‘Lit­tle Pink House,’ film about New Lon­don’s em­i­nent do­main drama, de­buts at the Garde

The Day - - FRONT PAGE - By CHARLES T. CLARK Day Staff Writer

New Lon­don — A sell­out crowd of more than 1,000 peo­ple packed the Garde Arts Cen­ter on Sun­day to be among the first to see Hol­ly­wood’s take on the con­tro­versy that made New Lon­don a house­hold name.

“Lit­tle Pink House,” the film adap­ta­tion of Jeff Bene­dict’s book of the same name that high­lights the fight against the use of em­i­nent do­main in the New Lon­don’s Fort Trum­bull neigh­bor­hood, had its movie the­ater de­but Sun­day af­ter mak­ing the rounds at film fes­ti­vals.

“I was dream­ing that one day we’d get to see this,” Bene­dict, a Waterford na­tive, told the au­di­ence be­fore the screen­ing, re­call­ing how he knew early on the story was one that would do well on the big screen. In at­ten­dance for the screen­ing were di­rec­tor Court­ney Moore­head Balaker and pro­ducer Ted Balaker.

Fol­low­ing its New Lon­don de­but, the film will re­ceive a lim­ited na­tional re­lease in Los An­ge­les, New York, San Fran­cisco and At­lanta.

Al­though the film had been shown at film fes­ti­vals be­fore its show­ing Sun­day, it is dif­fi­cult to imag­ine any­where else that the film re­ceived the kind of re­ac­tion it did in New Lon­don, where many au­di­ence mem­bers had wit­nessed first­hand the ef­fort to force res­i­dents from their homes.

In fact, through­out the film it wasn’t un­com­mon for ap­plause — or light sneers — to break out as movie­go­ers rec­og­nized peo­ple and events in­clud­ing the much ma­ligned for­mer Gov. John Row­land.

In 2000, as part of an at­tempt to bol­ster eco­nomic de­vel­op­ment, the City Coun­cil en­abled the pri­vate, non­profit New Lon­don De­vel­op­ment Corp. to use em­i­nent do­main to seize pri­vate prop­erty from res­i­dents as it at­tempted a $70 mil­lion state-funded over­haul of the Fort Trum­bull neigh­bor­hood. At the time the neigh­bor­hood was ad­ja­cent to where Pfizer Inc. had an­nounced it would build a $300 mil­lion global re­search head­quar­ters.

How­ever, res­i­dents fought back, and seven prop­erty own­ers who did not want to sell their com­bined 15 com­mer­cial and res­i­den­tial prop­er­ties filed a law­suit against the city. That case, Kelo v. City of New Lon­don, would make its way to the U.S. Supreme Court. The Fort Trum­bull res­i­dents were led by home­owner Susette Kelo, por­trayed in the film by Cather­ine Keener, an Os­car-nom­i­nated ac­tress who has ap­peared in such films as “Capote,” “Be­ing John Malkovich” and “Get Out.”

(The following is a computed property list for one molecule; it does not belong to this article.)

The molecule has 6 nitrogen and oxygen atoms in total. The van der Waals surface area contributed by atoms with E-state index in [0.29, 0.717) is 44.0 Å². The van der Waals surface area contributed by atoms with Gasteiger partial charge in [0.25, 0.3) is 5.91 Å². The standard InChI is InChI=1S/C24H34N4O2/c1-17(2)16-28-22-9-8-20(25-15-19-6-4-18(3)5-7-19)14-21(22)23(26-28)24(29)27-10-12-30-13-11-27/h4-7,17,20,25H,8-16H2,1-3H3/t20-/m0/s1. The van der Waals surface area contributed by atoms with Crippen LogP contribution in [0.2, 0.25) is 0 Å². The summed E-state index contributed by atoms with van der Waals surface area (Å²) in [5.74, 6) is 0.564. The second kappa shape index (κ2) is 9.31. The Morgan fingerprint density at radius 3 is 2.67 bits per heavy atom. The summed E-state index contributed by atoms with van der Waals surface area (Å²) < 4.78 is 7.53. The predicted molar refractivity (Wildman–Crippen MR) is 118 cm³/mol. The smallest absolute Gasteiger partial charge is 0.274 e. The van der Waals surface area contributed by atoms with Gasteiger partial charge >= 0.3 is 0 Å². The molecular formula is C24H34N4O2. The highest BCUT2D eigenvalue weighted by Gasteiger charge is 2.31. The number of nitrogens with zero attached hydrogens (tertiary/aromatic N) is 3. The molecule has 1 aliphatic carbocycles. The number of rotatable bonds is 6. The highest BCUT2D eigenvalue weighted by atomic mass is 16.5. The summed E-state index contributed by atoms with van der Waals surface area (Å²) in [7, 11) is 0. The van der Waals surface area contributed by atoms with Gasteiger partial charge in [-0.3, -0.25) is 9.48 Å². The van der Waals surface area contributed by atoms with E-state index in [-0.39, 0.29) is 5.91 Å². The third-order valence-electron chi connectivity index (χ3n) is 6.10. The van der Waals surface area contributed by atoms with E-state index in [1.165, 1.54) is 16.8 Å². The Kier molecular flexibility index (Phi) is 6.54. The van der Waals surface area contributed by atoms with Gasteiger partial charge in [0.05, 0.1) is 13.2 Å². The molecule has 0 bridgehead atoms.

“It is a na­tion­wide is­sue that be­gan here in New Lon­don with a re­ally brave, unas­sum­ing woman, who I don’t think ever re­ally wanted the spot­light.” AMY KENNEDY OF GRO­TON

Ul­ti­mately, the U.S. Supreme Court ruled in fa­vor of the city and res­i­dents were forced to move from their homes, which were then de­mol­ished. To­day, the Fort Trum­bull neigh­bor­hood sits mostly va­cant.

“It is a na­tion­wide is­sue that be­gan here in New Lon­don with a re­ally brave, unas­sum­ing woman, who I don’t think ever re­ally wanted the spot­light,” said Amy Kennedy, a long­time Gro­ton res­i­dent who at­tended the film with her hus­band Michael.

Over­all the film was well-re­ceived, re­ceiv­ing rau­cous ap­plause when it ended.

Diana and Paul McMaster of Waterford, said they thought the movie was a beau­ti­ful story and nicely done, and they re­ally en­joyed the way its end­ing wove to­gether the real peo­ple who went through the or­deal.

Mean­while, Mar­garet Mc­Carthy and De­nis Cronin of Le­banon said they re­ally en­joyed the film and felt it had a pow­er­ful take­away.

“It’s im­por­tant to stand up for what you be­lieve is right. You may not win, but at least you make your voice heard,” said Mc­Carthy, who had fol­lowed the story from afar dur­ing her more than 30 years liv­ing in the area.


Susette Kelo signs a copy of “Lit­tle Pink House” be­fore the movie pre­miere on Sun­day at the Garde Arts Cen­ter in New Lon­don. The film adap­ta­tion of Jeff Bene­dict’s book about Kelo and the fight against em­i­nent do­main in the Fort Trum­bull neigh­bor­hood will move on to a lim­ited na­tional re­lease.

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